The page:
Insulation level are specified by R-Value. R-Value is a measure of insulation’s ability to resist heat traveling through it. The higher the R-Value the better the thermal performance of the insulation. The table below shows what levels of insulation are cost-effective for different climates and locations in the home.
RECOMMENDED INSULATION LEVELS FOR RETROFITTING EXISTING WOOD-FRAMED BUILDINGS
Wall Insulation: Whenever exterior siding is removed on an Uninsulated wood-frame wall:
- Drill holes in the sheathing and blow insulation into the empty wall cavity before installing the new siding, and
- Zones 3–4: Add R5 insulative wall sheathing beneath the new siding
- Zones 5–8: Add R5 to R6 insulative wall sheathing beneath the new siding.
Insulated wood-frame wall:
For Zones 4 to 8: Add R5 insulative sheathing before installing the new siding.
NEW CONSTRUCTION AND ADDITIONS
In most climates, you will save money and energy when you build a new home or addition if you install a combination of cavity insulation and insulative sheathing. Reduce exterior wall leaks by taping the joints of exterior sheathing and caulking and sealing exterior walls. Cavity insulation can be installed at levels up to R-15 in a 2 inch x 4 inch wall and up toR-21 in a 2 inch x 6 inch wall.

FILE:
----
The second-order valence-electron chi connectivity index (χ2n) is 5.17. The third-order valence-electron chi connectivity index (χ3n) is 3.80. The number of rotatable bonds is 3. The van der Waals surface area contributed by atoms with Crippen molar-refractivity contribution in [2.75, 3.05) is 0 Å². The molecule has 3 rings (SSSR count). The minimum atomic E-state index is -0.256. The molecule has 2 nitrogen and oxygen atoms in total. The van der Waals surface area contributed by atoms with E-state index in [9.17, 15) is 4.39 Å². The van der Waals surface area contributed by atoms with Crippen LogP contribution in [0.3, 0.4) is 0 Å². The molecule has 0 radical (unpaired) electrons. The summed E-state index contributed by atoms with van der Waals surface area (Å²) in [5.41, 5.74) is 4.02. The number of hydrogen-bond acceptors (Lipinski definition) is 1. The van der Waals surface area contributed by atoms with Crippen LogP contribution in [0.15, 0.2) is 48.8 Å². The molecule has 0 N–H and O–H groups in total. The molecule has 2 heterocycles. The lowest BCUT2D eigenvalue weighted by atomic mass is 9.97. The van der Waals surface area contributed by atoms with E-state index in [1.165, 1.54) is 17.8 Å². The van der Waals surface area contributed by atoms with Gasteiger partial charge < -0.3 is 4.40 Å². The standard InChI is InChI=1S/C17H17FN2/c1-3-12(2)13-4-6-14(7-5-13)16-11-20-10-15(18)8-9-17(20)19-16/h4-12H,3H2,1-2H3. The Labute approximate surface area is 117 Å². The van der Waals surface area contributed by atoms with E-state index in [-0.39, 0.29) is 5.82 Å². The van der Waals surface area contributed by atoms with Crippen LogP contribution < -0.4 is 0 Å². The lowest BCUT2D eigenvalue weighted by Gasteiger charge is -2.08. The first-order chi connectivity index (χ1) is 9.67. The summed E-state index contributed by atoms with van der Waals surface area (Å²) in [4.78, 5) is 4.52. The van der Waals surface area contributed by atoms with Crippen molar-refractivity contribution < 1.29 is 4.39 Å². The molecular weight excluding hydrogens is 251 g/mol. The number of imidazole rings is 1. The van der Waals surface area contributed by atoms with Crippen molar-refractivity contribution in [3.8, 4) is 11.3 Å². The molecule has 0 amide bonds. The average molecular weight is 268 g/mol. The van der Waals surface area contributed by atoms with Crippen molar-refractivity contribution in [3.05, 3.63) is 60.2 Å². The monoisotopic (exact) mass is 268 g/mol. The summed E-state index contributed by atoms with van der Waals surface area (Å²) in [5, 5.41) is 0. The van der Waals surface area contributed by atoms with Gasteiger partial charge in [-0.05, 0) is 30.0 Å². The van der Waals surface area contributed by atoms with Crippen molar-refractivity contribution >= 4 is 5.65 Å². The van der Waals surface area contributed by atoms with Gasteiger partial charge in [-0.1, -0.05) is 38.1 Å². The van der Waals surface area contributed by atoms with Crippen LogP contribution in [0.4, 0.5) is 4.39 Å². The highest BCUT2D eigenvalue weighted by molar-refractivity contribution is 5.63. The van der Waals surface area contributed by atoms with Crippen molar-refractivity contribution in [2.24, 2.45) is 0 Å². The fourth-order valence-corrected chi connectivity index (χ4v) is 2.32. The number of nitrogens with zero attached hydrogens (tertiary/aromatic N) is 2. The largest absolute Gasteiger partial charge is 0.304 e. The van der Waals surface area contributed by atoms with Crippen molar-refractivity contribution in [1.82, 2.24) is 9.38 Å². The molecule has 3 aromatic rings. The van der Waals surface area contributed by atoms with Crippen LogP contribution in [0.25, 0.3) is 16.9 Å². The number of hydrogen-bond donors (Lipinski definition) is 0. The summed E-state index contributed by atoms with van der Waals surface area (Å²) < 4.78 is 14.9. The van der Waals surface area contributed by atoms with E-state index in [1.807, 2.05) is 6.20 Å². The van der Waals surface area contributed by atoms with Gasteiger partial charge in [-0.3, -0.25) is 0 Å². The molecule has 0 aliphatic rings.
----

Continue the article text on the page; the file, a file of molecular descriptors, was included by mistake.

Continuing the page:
These help to reduce the energy that would otherwise be lost through the wood frame. The table below shows the recommended combinations. For more customized recommendations, see the Home Energy Saver.
Consider products that provide both insulation and structural support, such as structural insulated panels (SIPs), and masonry products like insulating concrete forms.
You should consider attic or roof radiant barriers (in hot climates), reflective insulation, and foundation insulation for new home construction. Check with your contractor for more information about these options.